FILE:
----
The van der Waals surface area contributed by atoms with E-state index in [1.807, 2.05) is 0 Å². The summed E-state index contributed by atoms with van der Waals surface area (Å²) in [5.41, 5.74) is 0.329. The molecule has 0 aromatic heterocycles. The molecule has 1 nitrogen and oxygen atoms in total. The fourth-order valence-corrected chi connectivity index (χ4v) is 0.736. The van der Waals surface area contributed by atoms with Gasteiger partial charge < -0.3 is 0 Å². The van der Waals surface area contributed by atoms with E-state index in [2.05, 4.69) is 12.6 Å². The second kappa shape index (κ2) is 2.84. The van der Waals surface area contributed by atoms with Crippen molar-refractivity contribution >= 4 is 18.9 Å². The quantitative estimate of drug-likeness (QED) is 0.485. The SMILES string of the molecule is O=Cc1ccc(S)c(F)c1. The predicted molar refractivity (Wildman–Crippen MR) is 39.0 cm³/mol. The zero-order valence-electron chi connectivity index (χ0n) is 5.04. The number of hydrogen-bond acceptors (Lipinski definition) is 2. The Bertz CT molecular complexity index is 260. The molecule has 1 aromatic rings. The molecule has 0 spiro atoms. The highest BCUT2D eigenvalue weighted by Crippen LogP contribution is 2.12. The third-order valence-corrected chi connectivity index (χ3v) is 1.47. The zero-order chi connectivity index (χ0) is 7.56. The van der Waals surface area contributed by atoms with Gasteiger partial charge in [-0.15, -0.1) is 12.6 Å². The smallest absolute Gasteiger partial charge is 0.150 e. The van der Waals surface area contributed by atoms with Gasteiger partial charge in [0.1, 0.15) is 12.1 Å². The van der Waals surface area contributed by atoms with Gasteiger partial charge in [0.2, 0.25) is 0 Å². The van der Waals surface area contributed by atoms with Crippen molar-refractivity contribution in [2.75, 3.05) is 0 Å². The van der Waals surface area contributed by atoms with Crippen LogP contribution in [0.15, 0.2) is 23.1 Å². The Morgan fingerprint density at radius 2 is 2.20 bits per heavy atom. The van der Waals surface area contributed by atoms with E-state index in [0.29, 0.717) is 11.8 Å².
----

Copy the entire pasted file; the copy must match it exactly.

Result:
The van der Waals surface area contributed by atoms with E-state index in [1.807, 2.05) is 0 Å². The summed E-state index contributed by atoms with van der Waals surface area (Å²) in [5.41, 5.74) is 0.329. The molecule has 0 aromatic heterocycles. The molecule has 1 nitrogen and oxygen atoms in total. The fourth-order valence-corrected chi connectivity index (χ4v) is 0.736. The van der Waals surface area contributed by atoms with Gasteiger partial charge < -0.3 is 0 Å². The van der Waals surface area contributed by atoms with E-state index in [2.05, 4.69) is 12.6 Å². The second kappa shape index (κ2) is 2.84. The van der Waals surface area contributed by atoms with Crippen molar-refractivity contribution >= 4 is 18.9 Å². The quantitative estimate of drug-likeness (QED) is 0.485. The SMILES string of the molecule is O=Cc1ccc(S)c(F)c1. The predicted molar refractivity (Wildman–Crippen MR) is 39.0 cm³/mol. The zero-order valence-electron chi connectivity index (χ0n) is 5.04. The number of hydrogen-bond acceptors (Lipinski definition) is 2. The Bertz CT molecular complexity index is 260. The molecule has 1 aromatic rings. The molecule has 0 spiro atoms. The highest BCUT2D eigenvalue weighted by Crippen LogP contribution is 2.12. The third-order valence-corrected chi connectivity index (χ3v) is 1.47. The zero-order chi connectivity index (χ0) is 7.56. The van der Waals surface area contributed by atoms with Gasteiger partial charge in [-0.15, -0.1) is 12.6 Å². The smallest absolute Gasteiger partial charge is 0.150 e. The van der Waals surface area contributed by atoms with Gasteiger partial charge in [0.1, 0.15) is 12.1 Å². The van der Waals surface area contributed by atoms with Gasteiger partial charge in [0.2, 0.25) is 0 Å². The van der Waals surface area contributed by atoms with Crippen molar-refractivity contribution in [2.75, 3.05) is 0 Å². The van der Waals surface area contributed by atoms with Crippen LogP contribution in [0.15, 0.2) is 23.1 Å². The Morgan fingerprint density at radius 2 is 2.20 bits per heavy atom. The van der Waals surface area contributed by atoms with E-state index in [0.29, 0.717) is 11.8 Å².